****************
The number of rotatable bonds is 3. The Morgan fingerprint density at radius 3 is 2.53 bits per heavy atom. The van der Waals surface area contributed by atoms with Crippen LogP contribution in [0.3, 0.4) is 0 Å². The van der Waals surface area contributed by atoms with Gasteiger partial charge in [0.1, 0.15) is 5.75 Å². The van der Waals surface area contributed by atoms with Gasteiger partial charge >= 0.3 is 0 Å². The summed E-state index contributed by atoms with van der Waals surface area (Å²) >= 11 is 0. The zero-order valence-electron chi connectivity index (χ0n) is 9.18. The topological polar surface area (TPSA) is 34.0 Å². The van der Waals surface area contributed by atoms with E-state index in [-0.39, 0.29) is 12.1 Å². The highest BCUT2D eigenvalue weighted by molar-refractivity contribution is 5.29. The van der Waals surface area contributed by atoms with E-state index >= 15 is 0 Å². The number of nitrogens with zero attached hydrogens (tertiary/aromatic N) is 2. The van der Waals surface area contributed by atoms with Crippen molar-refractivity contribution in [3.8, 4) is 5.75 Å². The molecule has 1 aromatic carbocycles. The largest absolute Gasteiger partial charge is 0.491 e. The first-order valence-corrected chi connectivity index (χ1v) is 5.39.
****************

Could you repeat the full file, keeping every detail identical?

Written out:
The number of rotatable bonds is 3. The Morgan fingerprint density at radius 3 is 2.53 bits per heavy atom. The van der Waals surface area contributed by atoms with Crippen LogP contribution in [0.3, 0.4) is 0 Å². The van der Waals surface area contributed by atoms with Gasteiger partial charge in [0.1, 0.15) is 5.75 Å². The van der Waals surface area contributed by atoms with Gasteiger partial charge >= 0.3 is 0 Å². The summed E-state index contributed by atoms with van der Waals surface area (Å²) >= 11 is 0. The zero-order valence-electron chi connectivity index (χ0n) is 9.18. The topological polar surface area (TPSA) is 34.0 Å². The van der Waals surface area contributed by atoms with E-state index in [-0.39, 0.29) is 12.1 Å². The highest BCUT2D eigenvalue weighted by molar-refractivity contribution is 5.29. The van der Waals surface area contributed by atoms with E-state index >= 15 is 0 Å². The number of nitrogens with zero attached hydrogens (tertiary/aromatic N) is 2. The van der Waals surface area contributed by atoms with Crippen molar-refractivity contribution in [3.8, 4) is 5.75 Å². The molecule has 1 aromatic carbocycles. The largest absolute Gasteiger partial charge is 0.491 e. The first-order valence-corrected chi connectivity index (χ1v) is 5.39.